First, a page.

I, personally, thought they were brilliant. I'm not entirely unconvinced that Suzanne Collins didn't have them in her back pocket the entire time, waiting for the eventual movie screenplay to unleash them. They were incredibly well-developed and nuanced and explained a lot about what could have been going on in the minds of the Powers that Be to affect what actually happened to Katniss in the arena.
Seneca Crane wasn't really IN the book, per se. Not specifically, not called out by name. We don't learn his name until Book 2, when President Snow creepily shows up at the Everdeen house and informs Katniss of his fate. But he was still a significant plot device, because he was the catalyst that helped flame the spark that Katniss started. In the end, he allowed her to play her game, not theirs. And he actually came across in the movie as somewhat human.
(Unrelated to everything, in one of the articles I read, Wes Bentley talked about how he'd randomly go grocery shopping with his crazy beard and get weird looks. Because, hi, that beard is basically a character all of its own. (SEE ABOVE). For some reason, that made me giggle.)
4. Things that were poorly executed and/or deviated from the book.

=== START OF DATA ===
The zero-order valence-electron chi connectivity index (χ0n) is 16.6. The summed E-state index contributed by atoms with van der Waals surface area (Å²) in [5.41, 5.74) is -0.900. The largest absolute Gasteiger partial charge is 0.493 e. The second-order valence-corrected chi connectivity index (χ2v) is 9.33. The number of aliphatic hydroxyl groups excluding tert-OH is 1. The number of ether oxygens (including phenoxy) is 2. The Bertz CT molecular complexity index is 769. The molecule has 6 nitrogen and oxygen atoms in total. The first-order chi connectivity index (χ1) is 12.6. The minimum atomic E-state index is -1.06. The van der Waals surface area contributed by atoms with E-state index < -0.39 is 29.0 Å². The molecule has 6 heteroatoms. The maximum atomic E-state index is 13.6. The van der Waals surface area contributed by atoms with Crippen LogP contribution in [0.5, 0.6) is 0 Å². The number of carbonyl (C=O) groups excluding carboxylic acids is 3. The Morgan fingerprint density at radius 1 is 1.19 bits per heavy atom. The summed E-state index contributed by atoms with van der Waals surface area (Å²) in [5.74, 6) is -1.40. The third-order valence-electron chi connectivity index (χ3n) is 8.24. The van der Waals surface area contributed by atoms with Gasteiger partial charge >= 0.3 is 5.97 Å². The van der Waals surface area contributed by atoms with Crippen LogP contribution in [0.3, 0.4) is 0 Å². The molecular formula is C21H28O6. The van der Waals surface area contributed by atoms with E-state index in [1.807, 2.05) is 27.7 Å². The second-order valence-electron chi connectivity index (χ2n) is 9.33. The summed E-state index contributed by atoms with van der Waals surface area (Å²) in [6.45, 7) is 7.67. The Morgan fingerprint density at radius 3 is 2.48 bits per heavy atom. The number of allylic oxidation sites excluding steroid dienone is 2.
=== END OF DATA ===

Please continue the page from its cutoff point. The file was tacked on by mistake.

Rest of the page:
Here's where my beefs begin. From a book-to-movie-adaptation standpoint, I can understand most of them. But I am going to explain why I didn't like them. (This list is not all-conclusive, it's just the things that bothered ME. Because I'm nice, here is a link to a more comprehensive list of all the major changes from the book to the movie and their significance therein. It's pretty solid.)
The little changes start early, and a lot of it was simply a lack of explanation. There are hints to District 12 being a coal-mining community, that it's run-down, that the citizens are starving and Katniss is forced to hunt to keep her family alive. It doesn't mention what happened to her father until later, it doesn't really explain why or how she and Gale came to be such close friends, and it doesn't really explain exactly how Panem came to be. These are things you need the book for, and things that I didn't really expect the movie to be able to explain.
(The video that they played at the start of the Reaping sort of explains it, except for the fact that they mention thirteen districts but never tell you that, hey, District 13 was annihilated in that war. That's kind of an important piece... especially when you get to Book 3.)
The lack of Haymitch's presence at the Reaping and subsequent falling off the stage was kind of surprising... it kind of sets him up as this washed-out alcoholic, the kind of physical and psychological toll that having survived the Hunger Games can take. It was a seemingly innocuous change, but in the grand scheme of things, it slices off a layer of character development that I'm not sure the franchise will ever be able to get back.